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Communication as Technique | The Walking Mind

I mentioned yesterday that there was another technique I wanted to write about which required some preamble. Now that the preamble is done, this is the original post.

This is one of my go-to techniques for making a world feel lived in, but I just realized that I’ve never actually written it down or even explained it before, so I figured I’d rectify that.

Very simply, when I introduce an NPC, I always put a little bit of extra thought into how the PCs will get back in touch with them.

Like I said, very simple, but the devil is in the details. The root of this comes from one of those awkward bits of simulation it’s thinking – in the absence of ubiquitous cell phones or the like, it is not very easy to actually coordinate communication with someone, especially someone who might not be inclined to give you their home address (and who in their right mind would trust the average group of adventurers with their address?)

The solution to this, both in game and in fiction, is to tie people to places. For some, this might be an actual address where messages can be sent, but the idea still applies to those looking to be more mysterious. They should still have some sort of anchoring location where they check in, so that if they need to be reached, there is a place to go or leave a message or the like.

This should be true even if they don’t want to be found. Even if they don’t want to communicate with the PCs, they presumably want to communicate with SOMEONE, and they will have at least one place for doing so, and that’s useful to know.

Now, there is plenty of space to elaborate on this idea. If we’re dealing with spies and intrigue, then characters will have entire collections of places they use in this way, plus various rules and precautions for dead drops, secrets, codes and so on. If you’re doing a game with intrigue elements, the topic of how things get communicated is a rich source of game material. But even if you set that aside, the most basic form of this technique will still help your game.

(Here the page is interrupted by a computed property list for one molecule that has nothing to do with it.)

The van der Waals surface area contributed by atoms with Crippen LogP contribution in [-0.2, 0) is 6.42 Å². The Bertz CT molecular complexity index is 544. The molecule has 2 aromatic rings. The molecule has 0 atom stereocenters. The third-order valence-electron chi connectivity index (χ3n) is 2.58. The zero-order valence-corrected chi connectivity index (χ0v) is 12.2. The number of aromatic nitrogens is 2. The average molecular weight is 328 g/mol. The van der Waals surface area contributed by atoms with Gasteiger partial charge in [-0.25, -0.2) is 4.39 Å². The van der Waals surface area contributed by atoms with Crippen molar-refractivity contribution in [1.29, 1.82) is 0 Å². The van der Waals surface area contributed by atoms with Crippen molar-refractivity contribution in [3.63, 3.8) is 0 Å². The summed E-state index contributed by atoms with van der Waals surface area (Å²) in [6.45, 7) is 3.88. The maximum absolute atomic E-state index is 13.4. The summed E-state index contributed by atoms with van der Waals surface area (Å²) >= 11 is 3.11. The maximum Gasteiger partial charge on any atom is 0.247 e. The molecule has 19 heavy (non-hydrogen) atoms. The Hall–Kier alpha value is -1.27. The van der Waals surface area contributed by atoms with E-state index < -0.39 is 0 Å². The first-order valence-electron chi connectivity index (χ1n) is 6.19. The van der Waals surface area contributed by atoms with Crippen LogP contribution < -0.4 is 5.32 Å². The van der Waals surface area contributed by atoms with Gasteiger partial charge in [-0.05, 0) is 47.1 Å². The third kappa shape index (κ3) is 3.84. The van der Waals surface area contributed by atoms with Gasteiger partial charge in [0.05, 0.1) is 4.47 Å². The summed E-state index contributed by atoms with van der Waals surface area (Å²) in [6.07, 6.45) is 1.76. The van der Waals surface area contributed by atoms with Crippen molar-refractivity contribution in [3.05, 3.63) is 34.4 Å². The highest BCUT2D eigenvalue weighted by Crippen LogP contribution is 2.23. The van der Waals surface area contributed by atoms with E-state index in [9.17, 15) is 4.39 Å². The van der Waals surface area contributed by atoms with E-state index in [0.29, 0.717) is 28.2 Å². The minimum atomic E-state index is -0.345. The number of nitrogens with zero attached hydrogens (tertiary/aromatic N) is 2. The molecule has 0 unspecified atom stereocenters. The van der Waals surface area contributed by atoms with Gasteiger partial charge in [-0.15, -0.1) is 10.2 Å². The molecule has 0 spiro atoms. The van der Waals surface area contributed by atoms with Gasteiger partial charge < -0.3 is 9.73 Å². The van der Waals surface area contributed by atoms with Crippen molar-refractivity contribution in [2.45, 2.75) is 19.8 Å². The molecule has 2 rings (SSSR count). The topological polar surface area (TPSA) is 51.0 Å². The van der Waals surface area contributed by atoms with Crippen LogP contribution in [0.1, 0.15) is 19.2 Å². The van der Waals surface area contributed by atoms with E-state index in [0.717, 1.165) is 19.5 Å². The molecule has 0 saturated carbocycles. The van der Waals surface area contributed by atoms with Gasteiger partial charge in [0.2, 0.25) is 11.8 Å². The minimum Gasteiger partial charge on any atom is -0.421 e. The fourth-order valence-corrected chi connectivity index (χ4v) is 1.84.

This is because anything that ties a character to the setting in a palpable way stands to enrich your game. If the NPC is tied to a place, they have indirect ties to anyone else tied to that place, and that’s incredibly powerful. Connections between elements are what make a setting feel alive, and this is an easy way to add more connections without doing any extra work. After all, this is a question you’d need to answer anyway, so why not do so usefully?

In terms of yesterday’s post, I’d call out that the question of how you communicate with someone is an opportunity to ask an asset question, one which connects a person to a place. You might link to an activated or potential asset as the situation dictates, but by the simple act of tying things in, you’re enriching your game.

This is a neat thing to keep in mind while developing characters. :slight_smile:

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let’s make a game where people use secure scuttlebutt to leave messages with each other at a pub (a bar with patrons in the physical world buying alcoholic or non-alcoholic drinks) with a local-only wifi that is hosting a pub (a message-holder on secure scuttlebutt)! hahah? like the character has to go to a physical place to check their messages? i mean snow crash already does this? and so does every post-apocalyptic video game ever?

or wait. let’s write a story using secure scuttlebutt on the real-world internet where we use a different device or client to play characters and … i guess that isn’t different at all from anything else you could do with text, like pencil amd paper or email text files around or a turn-based game powered by a foss forum. lol

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Haha, sounds like you want to use SSB for… something.

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